Consumers regularly track their expenses and assign them to categories like food, entertainment, and clothing, which is popularly known as mental accounting. In this paper, we show that consumption biases that result from mental accounting—underconsumption or overconsumption—are not prevalent in Easterners due to their holistic thinking style, whereas Westerners exhibit such biases due to their analytic thinking style. In Study 1, we collected data with Easterners (students from the eastern part of India) and show that they do not exhibit mental accounting biases as is seen in Westerners. In Study 2, we show that such differences in mental accounting across cultures result from their thinking styles by manipulating thinking styles within a Western population (American students from the Midwest). We also show that the differences in styles of thinking across cultures motivate two different types of accounting processes—a piecemeal accounting process in the Westerners and a comprehensive accounting process in the Easterners—which in turn influence the differences in mental accounting biases across cultures. This finding adds to the growing literature in cross-cultural differences in consumer decision making and explores how and why a well-documented robust effect, mental accounting, varies with the cultural background of the consumers.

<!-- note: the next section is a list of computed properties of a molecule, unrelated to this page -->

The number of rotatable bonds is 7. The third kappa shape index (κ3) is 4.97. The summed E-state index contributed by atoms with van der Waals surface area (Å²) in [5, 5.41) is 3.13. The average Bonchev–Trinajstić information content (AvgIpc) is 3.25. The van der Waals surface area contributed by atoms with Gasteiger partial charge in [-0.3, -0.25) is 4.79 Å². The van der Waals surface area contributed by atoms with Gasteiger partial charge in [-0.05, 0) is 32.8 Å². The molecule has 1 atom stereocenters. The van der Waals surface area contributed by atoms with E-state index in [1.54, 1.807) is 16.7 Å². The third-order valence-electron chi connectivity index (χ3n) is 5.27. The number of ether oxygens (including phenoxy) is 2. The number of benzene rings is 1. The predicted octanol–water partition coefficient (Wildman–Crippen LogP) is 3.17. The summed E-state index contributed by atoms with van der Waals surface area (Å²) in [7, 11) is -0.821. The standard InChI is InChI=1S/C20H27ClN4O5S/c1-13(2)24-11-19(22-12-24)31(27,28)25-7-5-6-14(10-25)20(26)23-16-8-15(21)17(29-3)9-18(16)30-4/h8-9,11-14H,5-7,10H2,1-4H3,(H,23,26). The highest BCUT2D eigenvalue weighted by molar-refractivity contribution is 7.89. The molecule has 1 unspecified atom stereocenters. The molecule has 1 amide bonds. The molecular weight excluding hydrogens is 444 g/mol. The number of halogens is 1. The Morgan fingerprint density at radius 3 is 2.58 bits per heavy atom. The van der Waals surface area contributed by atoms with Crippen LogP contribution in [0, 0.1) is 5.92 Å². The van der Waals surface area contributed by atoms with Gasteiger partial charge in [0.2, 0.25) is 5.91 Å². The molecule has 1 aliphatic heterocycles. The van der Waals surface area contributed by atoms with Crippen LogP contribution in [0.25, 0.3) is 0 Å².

All Science Journal Classification (ASJC) codes
- Social Psychology
- Applied Psychology